“There are far too many people that waste their time telling themselves that they don’t have enough time.” -Daniel Willey
When it comes to quilting, whether for personal or customer quilts, efficiency is best. I just love getting the best job done as quickly as possible. It means that I am managing my workflow and making more money for my time. Over the next few months I will be writing blog posts about how you can quilt efficiently too. Today’s post talks about how developing routines can help you be as efficient as possible.
Routines help you stay on track and prevent any wasted time. Try developing a routine for every part of your quilting process, especially the areas that you find you waste the most time. For example, I have found that one of the biggest time wasters for me is not knowing what quilt designs to use on a quilt. Nothing is a worse time-waster than standing in front of a loaded quilt with no idea of how to quilt it. To help prevent that from happening I have developed a routine that works for me:
1. After I have loaded and started a quilt, I will pause for a moment and pull out the next quilt.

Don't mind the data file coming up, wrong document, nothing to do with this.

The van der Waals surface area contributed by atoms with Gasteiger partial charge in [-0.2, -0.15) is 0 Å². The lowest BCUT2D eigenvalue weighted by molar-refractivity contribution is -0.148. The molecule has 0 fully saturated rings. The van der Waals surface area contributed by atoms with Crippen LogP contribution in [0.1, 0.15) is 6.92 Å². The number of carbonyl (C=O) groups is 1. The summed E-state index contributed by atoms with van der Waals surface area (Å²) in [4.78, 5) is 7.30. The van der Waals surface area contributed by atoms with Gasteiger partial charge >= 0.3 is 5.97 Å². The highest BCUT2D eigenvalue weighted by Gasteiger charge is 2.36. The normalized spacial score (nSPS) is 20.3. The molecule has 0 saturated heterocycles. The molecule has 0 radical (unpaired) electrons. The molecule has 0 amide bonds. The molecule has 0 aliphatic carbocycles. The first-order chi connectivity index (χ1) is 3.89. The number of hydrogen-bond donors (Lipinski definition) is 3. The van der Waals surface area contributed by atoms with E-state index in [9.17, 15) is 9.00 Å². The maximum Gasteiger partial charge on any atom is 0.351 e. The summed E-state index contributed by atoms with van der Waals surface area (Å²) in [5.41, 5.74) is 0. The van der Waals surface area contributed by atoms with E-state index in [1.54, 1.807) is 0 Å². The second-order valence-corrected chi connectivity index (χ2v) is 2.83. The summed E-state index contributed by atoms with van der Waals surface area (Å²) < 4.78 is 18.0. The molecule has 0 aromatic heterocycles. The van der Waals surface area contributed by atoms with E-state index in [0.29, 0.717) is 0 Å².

2. I look over the quilt and make sure that I have everything I will need for it.
For instance, the right color of thread, batting etc. Nothing is worse than getting ready to quilt a quilt and realizing that you don’t have the right thread color.
3. After making sure I have all the necessary items, I display the quilt top.
This gets the quilt top in my mind and gives me some time to consider what quilting designs I will use on it. I like to call this “letting the quilt marinate” in my head.
Depending on the size of the quilt top, I will hang it over a decorative rod on my wall, or lay it out on the floor.
The idea is that once I am finished with the quilt that I am working on, I will have some ideas for the next quilt.
4. As soon an I finish the quilt I am working on, I take it off and immediately load the next quilt.
This is mostly just a way to trick myself to get more done. If there is a quilt on the machine, I am more likely to work on it instead of stalling.
5. Repeat again and again.
This is just one example of a routine that I have established in my business. While getting into a routine can sound boring or stagnant, that isn’t the case. Having routines for the running of your business will ensure that it runs like clockwork.
What kind of routines have you established in your quilting or your business?